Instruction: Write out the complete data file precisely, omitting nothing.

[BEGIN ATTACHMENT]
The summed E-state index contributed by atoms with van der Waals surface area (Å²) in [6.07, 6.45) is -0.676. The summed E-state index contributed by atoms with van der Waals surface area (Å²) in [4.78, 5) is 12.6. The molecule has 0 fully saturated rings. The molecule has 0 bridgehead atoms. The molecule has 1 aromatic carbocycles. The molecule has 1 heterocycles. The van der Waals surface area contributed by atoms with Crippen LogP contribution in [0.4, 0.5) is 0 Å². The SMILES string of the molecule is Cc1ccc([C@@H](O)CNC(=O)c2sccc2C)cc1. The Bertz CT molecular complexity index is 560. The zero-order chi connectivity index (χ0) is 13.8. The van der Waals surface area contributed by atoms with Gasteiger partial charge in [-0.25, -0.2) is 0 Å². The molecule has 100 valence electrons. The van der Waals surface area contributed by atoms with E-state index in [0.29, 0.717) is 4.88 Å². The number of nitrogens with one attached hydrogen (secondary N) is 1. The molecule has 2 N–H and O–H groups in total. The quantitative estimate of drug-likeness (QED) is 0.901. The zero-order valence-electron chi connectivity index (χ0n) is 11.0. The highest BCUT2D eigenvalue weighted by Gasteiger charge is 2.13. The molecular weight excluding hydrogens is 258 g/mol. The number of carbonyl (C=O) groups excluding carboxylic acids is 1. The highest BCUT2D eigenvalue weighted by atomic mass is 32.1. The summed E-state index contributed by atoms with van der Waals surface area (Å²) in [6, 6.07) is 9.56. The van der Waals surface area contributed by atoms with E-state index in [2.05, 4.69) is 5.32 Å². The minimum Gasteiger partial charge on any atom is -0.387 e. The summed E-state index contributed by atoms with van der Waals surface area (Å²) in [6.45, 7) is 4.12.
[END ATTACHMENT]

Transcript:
The summed E-state index contributed by atoms with van der Waals surface area (Å²) in [6.07, 6.45) is -0.676. The summed E-state index contributed by atoms with van der Waals surface area (Å²) in [4.78, 5) is 12.6. The molecule has 0 fully saturated rings. The molecule has 0 bridgehead atoms. The molecule has 1 aromatic carbocycles. The molecule has 1 heterocycles. The van der Waals surface area contributed by atoms with Crippen LogP contribution in [0.4, 0.5) is 0 Å². The SMILES string of the molecule is Cc1ccc([C@@H](O)CNC(=O)c2sccc2C)cc1. The Bertz CT molecular complexity index is 560. The zero-order chi connectivity index (χ0) is 13.8. The van der Waals surface area contributed by atoms with Gasteiger partial charge in [-0.25, -0.2) is 0 Å². The molecule has 100 valence electrons. The van der Waals surface area contributed by atoms with E-state index in [0.29, 0.717) is 4.88 Å². The number of nitrogens with one attached hydrogen (secondary N) is 1. The molecule has 2 N–H and O–H groups in total. The quantitative estimate of drug-likeness (QED) is 0.901. The zero-order valence-electron chi connectivity index (χ0n) is 11.0. The highest BCUT2D eigenvalue weighted by Gasteiger charge is 2.13. The molecular weight excluding hydrogens is 258 g/mol. The number of carbonyl (C=O) groups excluding carboxylic acids is 1. The highest BCUT2D eigenvalue weighted by atomic mass is 32.1. The summed E-state index contributed by atoms with van der Waals surface area (Å²) in [6, 6.07) is 9.56. The van der Waals surface area contributed by atoms with E-state index in [2.05, 4.69) is 5.32 Å². The minimum Gasteiger partial charge on any atom is -0.387 e. The summed E-state index contributed by atoms with van der Waals surface area (Å²) in [6.45, 7) is 4.12.